CTA revs up its bus cleaning

When a potential biohazard is identified, bus servicers are required to tell a manager so that special equipment can be used, officials said.

Each bus servicer must clean about 26 buses per night for the daily maintenance, which includes sweeping bus floors, wiping down seats and handrails, and performing other duties, Cavelle said. The average time per bus is 18 minutes for a standard 40-foot bus and 20 minutes for a 60-foot bus with an articulated midsection.

Meanwhile, four hours are allotted to a single servicer to complete the in-depth floor-to-ceiling general cleaning of a 40-foot bus and six hours for a 60-foot bus, officials said.

Before the new rules, 2 1/2 hours was spent on each bus, Cavelle said. "It wasn't anything in depth," he said.

CTA supervisors fill out an 11-point score card for each bus. Regarding the interior, categories include graffiti and chewing gum as well as the bus operator's area, passenger seats, windows and panels.

A bus servicer may scrape off more than 100 pieces of gum stuck under seats and hidden elsewhere, but if an inspection turns up three or more "traces of gum," the servicer receives a zero score on the gum criterion, said Richard Feliciano, a CTA pump manager in charge of general cleaning at the Kedzie garage.

Feliciano said his duties go far beyond making sure his crews have the proper supplies. His focus is motivating them to "get their heads in the zone."

"We communicate great with each other. I find out what their state of mind for the day is, and I find ways to motivate and reach them to find solutions so we get the job done," said Feliciano, 38, a former rail mechanic who has been with CTA for 15 years.

One of CTA customers' most common complaints over the years has been the look, feel and smell of bus interiors.

In a cost-cutting move in 2010, the CTA laid off more than 1,000 employees, including bus servicers, and reduced the amount of time spent cleaning buses. The move occurred as the transit agency was also increasing the size of its bus fleet and extending the number of hours buses were on the streets.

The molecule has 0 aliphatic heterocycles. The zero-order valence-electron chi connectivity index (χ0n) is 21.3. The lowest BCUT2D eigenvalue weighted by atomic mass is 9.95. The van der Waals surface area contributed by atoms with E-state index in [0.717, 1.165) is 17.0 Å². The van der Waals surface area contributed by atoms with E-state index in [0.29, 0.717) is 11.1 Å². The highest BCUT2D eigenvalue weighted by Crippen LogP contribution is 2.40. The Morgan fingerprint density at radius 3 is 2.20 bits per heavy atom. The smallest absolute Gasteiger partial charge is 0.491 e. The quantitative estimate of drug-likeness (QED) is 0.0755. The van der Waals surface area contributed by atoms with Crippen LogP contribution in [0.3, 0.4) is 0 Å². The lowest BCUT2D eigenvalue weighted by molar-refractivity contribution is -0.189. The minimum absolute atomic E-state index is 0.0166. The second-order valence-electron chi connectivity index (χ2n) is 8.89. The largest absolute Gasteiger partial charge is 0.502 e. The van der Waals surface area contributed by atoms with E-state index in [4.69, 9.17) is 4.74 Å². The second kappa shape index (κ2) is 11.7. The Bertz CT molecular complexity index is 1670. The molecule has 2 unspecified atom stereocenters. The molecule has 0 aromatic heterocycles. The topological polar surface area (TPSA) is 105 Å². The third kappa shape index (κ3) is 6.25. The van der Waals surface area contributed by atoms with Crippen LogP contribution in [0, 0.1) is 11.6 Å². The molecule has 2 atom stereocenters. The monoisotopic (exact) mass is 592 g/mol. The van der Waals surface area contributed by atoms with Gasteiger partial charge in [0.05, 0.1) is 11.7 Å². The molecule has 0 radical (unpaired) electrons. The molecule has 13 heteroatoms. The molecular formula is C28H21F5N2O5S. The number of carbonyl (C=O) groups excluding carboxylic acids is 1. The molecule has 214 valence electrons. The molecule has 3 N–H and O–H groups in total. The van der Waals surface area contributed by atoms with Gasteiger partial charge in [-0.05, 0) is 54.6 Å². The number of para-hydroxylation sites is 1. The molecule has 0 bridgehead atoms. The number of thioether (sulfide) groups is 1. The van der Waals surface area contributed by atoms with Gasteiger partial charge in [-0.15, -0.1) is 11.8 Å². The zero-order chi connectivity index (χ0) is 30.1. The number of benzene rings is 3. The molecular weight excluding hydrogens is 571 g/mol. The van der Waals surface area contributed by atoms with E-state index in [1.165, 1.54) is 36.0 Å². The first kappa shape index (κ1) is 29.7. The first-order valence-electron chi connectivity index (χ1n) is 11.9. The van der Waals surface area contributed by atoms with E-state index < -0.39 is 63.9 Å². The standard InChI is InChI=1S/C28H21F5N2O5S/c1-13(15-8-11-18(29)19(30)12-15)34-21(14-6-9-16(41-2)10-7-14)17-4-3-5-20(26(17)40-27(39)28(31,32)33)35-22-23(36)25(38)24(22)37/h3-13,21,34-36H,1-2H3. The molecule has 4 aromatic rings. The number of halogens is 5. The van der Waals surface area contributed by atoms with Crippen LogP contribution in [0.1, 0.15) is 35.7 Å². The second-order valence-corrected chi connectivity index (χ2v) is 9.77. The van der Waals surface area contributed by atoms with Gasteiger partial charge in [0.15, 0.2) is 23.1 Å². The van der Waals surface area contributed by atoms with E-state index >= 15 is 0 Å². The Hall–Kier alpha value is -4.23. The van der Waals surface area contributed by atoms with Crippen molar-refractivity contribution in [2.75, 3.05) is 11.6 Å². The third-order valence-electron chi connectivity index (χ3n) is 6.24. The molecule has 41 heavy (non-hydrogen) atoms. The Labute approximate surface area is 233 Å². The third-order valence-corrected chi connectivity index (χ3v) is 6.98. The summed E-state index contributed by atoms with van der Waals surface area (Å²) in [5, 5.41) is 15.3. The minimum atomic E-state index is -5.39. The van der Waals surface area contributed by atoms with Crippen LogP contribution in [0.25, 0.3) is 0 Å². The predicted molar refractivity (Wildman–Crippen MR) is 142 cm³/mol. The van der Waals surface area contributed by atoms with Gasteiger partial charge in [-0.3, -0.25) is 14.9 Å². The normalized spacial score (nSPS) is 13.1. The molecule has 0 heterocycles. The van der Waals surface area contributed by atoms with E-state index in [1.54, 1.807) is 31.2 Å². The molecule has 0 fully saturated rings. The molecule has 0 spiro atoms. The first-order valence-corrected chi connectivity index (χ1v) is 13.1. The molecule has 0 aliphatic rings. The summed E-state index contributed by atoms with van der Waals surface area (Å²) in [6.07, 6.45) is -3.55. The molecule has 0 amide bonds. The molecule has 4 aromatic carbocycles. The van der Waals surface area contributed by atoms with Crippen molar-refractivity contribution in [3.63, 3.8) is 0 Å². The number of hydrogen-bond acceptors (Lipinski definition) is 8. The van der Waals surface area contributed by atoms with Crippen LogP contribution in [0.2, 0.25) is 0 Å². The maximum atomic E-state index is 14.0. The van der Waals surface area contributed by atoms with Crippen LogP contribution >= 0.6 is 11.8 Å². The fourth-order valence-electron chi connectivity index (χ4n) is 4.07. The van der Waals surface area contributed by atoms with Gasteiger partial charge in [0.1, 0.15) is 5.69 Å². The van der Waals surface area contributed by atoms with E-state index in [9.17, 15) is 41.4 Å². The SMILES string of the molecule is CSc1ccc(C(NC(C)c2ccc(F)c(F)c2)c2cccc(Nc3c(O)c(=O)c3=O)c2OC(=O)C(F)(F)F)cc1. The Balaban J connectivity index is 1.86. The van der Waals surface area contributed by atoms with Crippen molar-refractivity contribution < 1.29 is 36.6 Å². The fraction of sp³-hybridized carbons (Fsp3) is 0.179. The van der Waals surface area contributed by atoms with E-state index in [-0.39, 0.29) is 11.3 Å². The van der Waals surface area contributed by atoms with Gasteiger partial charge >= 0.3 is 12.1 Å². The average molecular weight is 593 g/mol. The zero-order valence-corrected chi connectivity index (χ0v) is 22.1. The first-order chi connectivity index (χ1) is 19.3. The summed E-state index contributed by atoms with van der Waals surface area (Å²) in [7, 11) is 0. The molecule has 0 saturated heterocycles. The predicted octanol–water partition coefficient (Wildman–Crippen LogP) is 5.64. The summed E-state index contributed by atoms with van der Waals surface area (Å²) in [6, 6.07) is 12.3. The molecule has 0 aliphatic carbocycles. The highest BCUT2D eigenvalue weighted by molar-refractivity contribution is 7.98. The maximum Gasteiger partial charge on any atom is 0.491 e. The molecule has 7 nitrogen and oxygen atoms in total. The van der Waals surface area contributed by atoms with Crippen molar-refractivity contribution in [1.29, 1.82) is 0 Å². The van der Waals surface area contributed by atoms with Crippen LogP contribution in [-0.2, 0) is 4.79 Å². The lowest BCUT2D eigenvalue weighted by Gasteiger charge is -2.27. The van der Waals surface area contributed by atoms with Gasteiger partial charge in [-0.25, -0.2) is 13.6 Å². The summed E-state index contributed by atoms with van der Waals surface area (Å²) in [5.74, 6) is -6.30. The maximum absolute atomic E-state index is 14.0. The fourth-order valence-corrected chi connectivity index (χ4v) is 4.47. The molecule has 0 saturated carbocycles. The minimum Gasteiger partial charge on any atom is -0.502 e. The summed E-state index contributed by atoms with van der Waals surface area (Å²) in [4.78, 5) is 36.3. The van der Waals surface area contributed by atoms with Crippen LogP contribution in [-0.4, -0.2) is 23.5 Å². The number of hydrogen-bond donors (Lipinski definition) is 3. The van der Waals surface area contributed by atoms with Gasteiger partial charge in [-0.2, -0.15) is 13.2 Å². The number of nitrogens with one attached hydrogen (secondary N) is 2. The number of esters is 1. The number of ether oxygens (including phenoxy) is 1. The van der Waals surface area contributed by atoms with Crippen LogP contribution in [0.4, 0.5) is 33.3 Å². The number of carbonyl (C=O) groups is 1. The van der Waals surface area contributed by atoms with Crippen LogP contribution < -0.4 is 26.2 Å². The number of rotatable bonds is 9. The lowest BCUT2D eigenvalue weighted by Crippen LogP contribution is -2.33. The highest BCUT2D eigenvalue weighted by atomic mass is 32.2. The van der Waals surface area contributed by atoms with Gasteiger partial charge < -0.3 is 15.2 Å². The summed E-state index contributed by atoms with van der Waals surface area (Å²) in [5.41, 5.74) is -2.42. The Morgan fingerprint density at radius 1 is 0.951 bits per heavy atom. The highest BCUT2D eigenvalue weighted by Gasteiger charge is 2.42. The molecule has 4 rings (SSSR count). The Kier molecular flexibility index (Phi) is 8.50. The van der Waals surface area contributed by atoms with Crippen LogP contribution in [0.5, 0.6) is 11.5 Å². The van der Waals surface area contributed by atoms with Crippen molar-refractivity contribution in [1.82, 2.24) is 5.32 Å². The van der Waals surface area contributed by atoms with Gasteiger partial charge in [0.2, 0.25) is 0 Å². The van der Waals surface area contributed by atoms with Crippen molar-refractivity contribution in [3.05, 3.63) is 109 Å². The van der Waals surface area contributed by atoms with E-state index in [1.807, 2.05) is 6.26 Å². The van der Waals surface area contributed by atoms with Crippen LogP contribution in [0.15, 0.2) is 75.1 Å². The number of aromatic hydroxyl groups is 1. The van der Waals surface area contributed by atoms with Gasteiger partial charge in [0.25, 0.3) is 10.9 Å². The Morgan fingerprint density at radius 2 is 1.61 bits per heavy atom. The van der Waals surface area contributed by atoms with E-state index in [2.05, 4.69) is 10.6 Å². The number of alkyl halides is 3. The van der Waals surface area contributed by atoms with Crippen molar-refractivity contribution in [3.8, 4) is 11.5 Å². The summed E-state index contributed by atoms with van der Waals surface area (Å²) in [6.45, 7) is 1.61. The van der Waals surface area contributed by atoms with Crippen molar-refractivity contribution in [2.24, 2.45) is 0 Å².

The result was predictable. The decline in bus appearance quality showed up in inspections the CTA carries out at each garage as part of a monthly performance review. The evaluation of the bus and rail systems checks on things such as service delays, safety problems and equipment failures. The scores for interior bus cleaning often missed their targets, lagging behind other performance categories.

Last summer, CTA officials increased the bus cleaning requirements and also toughened the inspection criteria for bus servicers to receive a high score. The scores nose-dived.

But in recent months there has been a turnaround. The March score card showed a 73.5 percent performance, which still missed the 85 percent target by more than 10 percentage points. April's performance rose to 78 percent, and the score increased again in May, to 84 percent, records show.

"The only way we are going to be better is to do the job the right way," Cavelle said.

This might be asking too much, but it would also help if some riders didn't treat the buses like a personal garbage truck or port-a-potty.

Contact Getting Around at jhilkevitch@tribune.com or c/o the Chicago Tribune, 435 N. Michigan Ave., Chicago, IL 60611; on Twitter @jhilkevitch; and at facebook.com/jhilkevitch. Read recent columns at chicagotribune.com/gettingaround.

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